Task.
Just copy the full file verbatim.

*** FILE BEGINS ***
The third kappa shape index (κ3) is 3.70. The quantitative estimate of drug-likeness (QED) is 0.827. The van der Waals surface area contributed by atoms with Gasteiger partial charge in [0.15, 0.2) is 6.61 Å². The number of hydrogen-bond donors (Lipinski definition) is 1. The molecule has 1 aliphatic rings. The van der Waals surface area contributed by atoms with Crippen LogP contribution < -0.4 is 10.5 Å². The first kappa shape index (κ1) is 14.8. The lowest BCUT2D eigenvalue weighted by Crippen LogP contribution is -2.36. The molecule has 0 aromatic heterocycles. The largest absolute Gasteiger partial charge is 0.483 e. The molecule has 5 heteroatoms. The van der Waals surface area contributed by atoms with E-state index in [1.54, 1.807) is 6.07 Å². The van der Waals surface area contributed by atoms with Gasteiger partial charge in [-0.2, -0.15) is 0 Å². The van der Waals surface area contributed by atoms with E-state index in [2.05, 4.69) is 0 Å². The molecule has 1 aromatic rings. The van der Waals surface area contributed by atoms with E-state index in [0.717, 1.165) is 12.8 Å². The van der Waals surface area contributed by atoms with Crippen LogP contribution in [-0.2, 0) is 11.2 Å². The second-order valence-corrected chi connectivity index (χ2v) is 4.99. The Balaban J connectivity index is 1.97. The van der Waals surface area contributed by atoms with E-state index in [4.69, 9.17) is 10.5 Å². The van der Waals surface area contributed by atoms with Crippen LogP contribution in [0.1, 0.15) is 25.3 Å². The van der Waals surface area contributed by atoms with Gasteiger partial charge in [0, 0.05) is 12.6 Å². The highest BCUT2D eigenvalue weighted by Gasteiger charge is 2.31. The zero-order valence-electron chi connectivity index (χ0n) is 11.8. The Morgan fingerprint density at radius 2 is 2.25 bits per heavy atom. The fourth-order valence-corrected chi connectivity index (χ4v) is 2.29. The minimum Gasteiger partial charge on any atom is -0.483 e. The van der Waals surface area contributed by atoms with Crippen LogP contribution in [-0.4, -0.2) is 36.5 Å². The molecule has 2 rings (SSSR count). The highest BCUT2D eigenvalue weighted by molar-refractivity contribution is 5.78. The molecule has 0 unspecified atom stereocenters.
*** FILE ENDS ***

The third kappa shape index (κ3) is 3.70. The quantitative estimate of drug-likeness (QED) is 0.827. The van der Waals surface area contributed by atoms with Gasteiger partial charge in [0.15, 0.2) is 6.61 Å². The number of hydrogen-bond donors (Lipinski definition) is 1. The molecule has 1 aliphatic rings. The van der Waals surface area contributed by atoms with Crippen LogP contribution < -0.4 is 10.5 Å². The first kappa shape index (κ1) is 14.8. The lowest BCUT2D eigenvalue weighted by Crippen LogP contribution is -2.36. The molecule has 0 aromatic heterocycles. The largest absolute Gasteiger partial charge is 0.483 e. The molecule has 5 heteroatoms. The van der Waals surface area contributed by atoms with E-state index in [1.54, 1.807) is 6.07 Å². The van der Waals surface area contributed by atoms with Gasteiger partial charge in [-0.2, -0.15) is 0 Å². The van der Waals surface area contributed by atoms with E-state index in [2.05, 4.69) is 0 Å². The molecule has 1 aromatic rings. The van der Waals surface area contributed by atoms with E-state index in [0.717, 1.165) is 12.8 Å². The van der Waals surface area contributed by atoms with Crippen LogP contribution in [-0.2, 0) is 11.2 Å². The second-order valence-corrected chi connectivity index (χ2v) is 4.99. The Balaban J connectivity index is 1.97. The van der Waals surface area contributed by atoms with E-state index in [4.69, 9.17) is 10.5 Å². The van der Waals surface area contributed by atoms with Crippen LogP contribution in [0.1, 0.15) is 25.3 Å². The van der Waals surface area contributed by atoms with Gasteiger partial charge in [0, 0.05) is 12.6 Å². The highest BCUT2D eigenvalue weighted by Gasteiger charge is 2.31. The zero-order valence-electron chi connectivity index (χ0n) is 11.8. The Morgan fingerprint density at radius 2 is 2.25 bits per heavy atom. The fourth-order valence-corrected chi connectivity index (χ4v) is 2.29. The minimum Gasteiger partial charge on any atom is -0.483 e. The van der Waals surface area contributed by atoms with Crippen LogP contribution in [-0.4, -0.2) is 36.5 Å². The molecule has 2 rings (SSSR count). The highest BCUT2D eigenvalue weighted by molar-refractivity contribution is 5.78. The molecule has 0 unspecified atom stereocenters.